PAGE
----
You should also encourage your child to visit their school library. As well as academic and educational books, they should also have a section dedicated to fiction books. Fiction books make the best break from school work and they can take your child's mind elsewhere and allow them to forget about the stresses of school and homework for a little while.

Over the summer holidays, libraries also host reading programmes to encourage children to read 6 books over the duration of their summer break. This not only is a way of keeping your children entertained on a long journey or rainy day, but it is also keeping their mind active and educating them, without them realising!


5. Amazing Audiobooks!

Some parents may not like the idea of audiobooks, but they count as reading too! Audiobooks are also a fantastic alternative for physical books and make reading accessible for children with disabilities.

Listening to an audiobook while doing things on a long drive or around the house can help your kid improve their vocabulary. 

Hearing the book read out loud with emotions into the words may also help your kid be more interested, as they won't just be sitting down and reading in silence, and they'll get to experience the feeling of the book more! Audiobooks can also help with the pronunciation of new and complicated words.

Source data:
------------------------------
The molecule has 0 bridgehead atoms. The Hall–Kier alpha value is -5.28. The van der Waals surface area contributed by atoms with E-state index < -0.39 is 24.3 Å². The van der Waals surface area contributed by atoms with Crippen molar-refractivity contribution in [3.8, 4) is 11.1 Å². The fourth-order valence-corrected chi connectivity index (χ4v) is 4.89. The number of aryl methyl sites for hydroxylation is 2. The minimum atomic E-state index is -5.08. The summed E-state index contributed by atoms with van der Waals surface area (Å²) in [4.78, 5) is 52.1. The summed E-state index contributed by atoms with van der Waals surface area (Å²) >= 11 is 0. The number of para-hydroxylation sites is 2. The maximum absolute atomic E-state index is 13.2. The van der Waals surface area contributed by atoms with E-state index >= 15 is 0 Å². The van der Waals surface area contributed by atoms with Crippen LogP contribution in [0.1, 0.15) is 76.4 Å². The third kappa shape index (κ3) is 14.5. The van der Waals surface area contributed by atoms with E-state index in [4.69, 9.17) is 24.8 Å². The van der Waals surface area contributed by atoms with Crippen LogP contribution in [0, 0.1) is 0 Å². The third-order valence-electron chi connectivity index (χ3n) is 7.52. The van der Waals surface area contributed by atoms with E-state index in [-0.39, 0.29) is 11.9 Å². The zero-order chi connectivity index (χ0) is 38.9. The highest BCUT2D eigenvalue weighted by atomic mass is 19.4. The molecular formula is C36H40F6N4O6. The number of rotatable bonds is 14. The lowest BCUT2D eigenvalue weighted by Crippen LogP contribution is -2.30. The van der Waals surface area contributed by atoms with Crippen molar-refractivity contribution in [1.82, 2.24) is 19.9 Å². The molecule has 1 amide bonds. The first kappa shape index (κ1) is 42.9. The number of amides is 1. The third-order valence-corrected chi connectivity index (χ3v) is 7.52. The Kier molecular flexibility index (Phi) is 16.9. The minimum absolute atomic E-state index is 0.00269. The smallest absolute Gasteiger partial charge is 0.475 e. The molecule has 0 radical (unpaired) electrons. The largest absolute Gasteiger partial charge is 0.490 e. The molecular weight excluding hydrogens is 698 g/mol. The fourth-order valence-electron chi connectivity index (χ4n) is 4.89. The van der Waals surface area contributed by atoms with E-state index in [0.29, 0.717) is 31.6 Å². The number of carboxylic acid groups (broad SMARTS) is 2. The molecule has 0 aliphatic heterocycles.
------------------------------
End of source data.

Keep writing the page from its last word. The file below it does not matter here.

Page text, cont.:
There are many options of how to listen to audiobooks - some free and others you have to pay for. Audible, Scribd and Audiobooks.com are some options of paid services, however many libraries offer audiobooks for free. If you have a library card then you can download the Libby or Borrowbox apps and loan and listen to audiobooks for free (some libraries use Libby and others use Borrowbox, some use both!)

Check out our blog where we came up with the best middle grade audiobooks that we think you will love.


6. Invest in a Book Subscription Box

Investing in a subscription box that includes books can be a great idea to help your child become more invested in reading!

Having a monthly box with treats and gifts will allow reading to become more exciting, as they are looking forward to the surprise each month, and the themes will help them reach out of their comfort zone and read different and interesting topics.

Our subscription box, Happier Every Chapter, has a different theme each month. Each box is specially created and curated by Kirsten and Aiyven - tweens creating boxes for other tweens! 

Packed with 2 epic books, new short stories written by Kirsten and Aiyven themselves, activity sheets, bookish treats and more, there'll be hardly any time left to get bored before the next box comes along. The icing on this bookish cake is access to an exclusive subscriber ONLY community where Live Author Interviews, book chats and more will take place.

There are lots of ways to get you child into reading, and there is no right or wrong way of doing it. If reading broadens your child's horizons, opens up their world to other cultures and worlds and keeps them away from screens for a little while, then we consider it a win!